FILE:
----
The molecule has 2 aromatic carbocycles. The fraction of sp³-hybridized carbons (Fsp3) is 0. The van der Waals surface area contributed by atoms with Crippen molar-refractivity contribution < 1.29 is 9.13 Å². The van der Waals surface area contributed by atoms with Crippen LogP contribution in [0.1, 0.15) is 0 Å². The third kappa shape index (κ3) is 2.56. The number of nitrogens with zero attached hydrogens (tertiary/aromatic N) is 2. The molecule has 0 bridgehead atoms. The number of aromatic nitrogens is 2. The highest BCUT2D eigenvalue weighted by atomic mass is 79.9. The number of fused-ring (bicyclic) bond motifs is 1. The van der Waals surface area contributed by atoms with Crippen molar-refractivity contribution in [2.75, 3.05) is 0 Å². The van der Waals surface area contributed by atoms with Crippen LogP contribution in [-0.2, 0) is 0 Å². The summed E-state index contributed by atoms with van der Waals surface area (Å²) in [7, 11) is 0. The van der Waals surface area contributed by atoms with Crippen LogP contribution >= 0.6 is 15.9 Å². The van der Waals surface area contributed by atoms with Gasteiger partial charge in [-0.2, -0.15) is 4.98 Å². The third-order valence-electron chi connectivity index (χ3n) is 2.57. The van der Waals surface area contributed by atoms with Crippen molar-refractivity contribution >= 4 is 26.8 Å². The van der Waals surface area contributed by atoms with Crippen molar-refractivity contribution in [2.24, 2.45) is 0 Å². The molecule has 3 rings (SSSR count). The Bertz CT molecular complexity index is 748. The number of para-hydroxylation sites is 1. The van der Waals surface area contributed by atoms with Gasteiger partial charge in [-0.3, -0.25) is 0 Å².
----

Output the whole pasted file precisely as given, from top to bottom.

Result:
The molecule has 2 aromatic carbocycles. The fraction of sp³-hybridized carbons (Fsp3) is 0. The van der Waals surface area contributed by atoms with Crippen molar-refractivity contribution < 1.29 is 9.13 Å². The van der Waals surface area contributed by atoms with Crippen LogP contribution in [0.1, 0.15) is 0 Å². The third kappa shape index (κ3) is 2.56. The number of nitrogens with zero attached hydrogens (tertiary/aromatic N) is 2. The molecule has 0 bridgehead atoms. The number of aromatic nitrogens is 2. The highest BCUT2D eigenvalue weighted by atomic mass is 79.9. The number of fused-ring (bicyclic) bond motifs is 1. The van der Waals surface area contributed by atoms with Crippen molar-refractivity contribution in [2.75, 3.05) is 0 Å². The van der Waals surface area contributed by atoms with Crippen LogP contribution in [-0.2, 0) is 0 Å². The summed E-state index contributed by atoms with van der Waals surface area (Å²) in [7, 11) is 0. The van der Waals surface area contributed by atoms with Crippen LogP contribution >= 0.6 is 15.9 Å². The van der Waals surface area contributed by atoms with Gasteiger partial charge in [-0.2, -0.15) is 4.98 Å². The third-order valence-electron chi connectivity index (χ3n) is 2.57. The van der Waals surface area contributed by atoms with Crippen molar-refractivity contribution >= 4 is 26.8 Å². The van der Waals surface area contributed by atoms with Crippen molar-refractivity contribution in [2.24, 2.45) is 0 Å². The molecule has 3 rings (SSSR count). The Bertz CT molecular complexity index is 748. The number of para-hydroxylation sites is 1. The van der Waals surface area contributed by atoms with Gasteiger partial charge in [-0.3, -0.25) is 0 Å².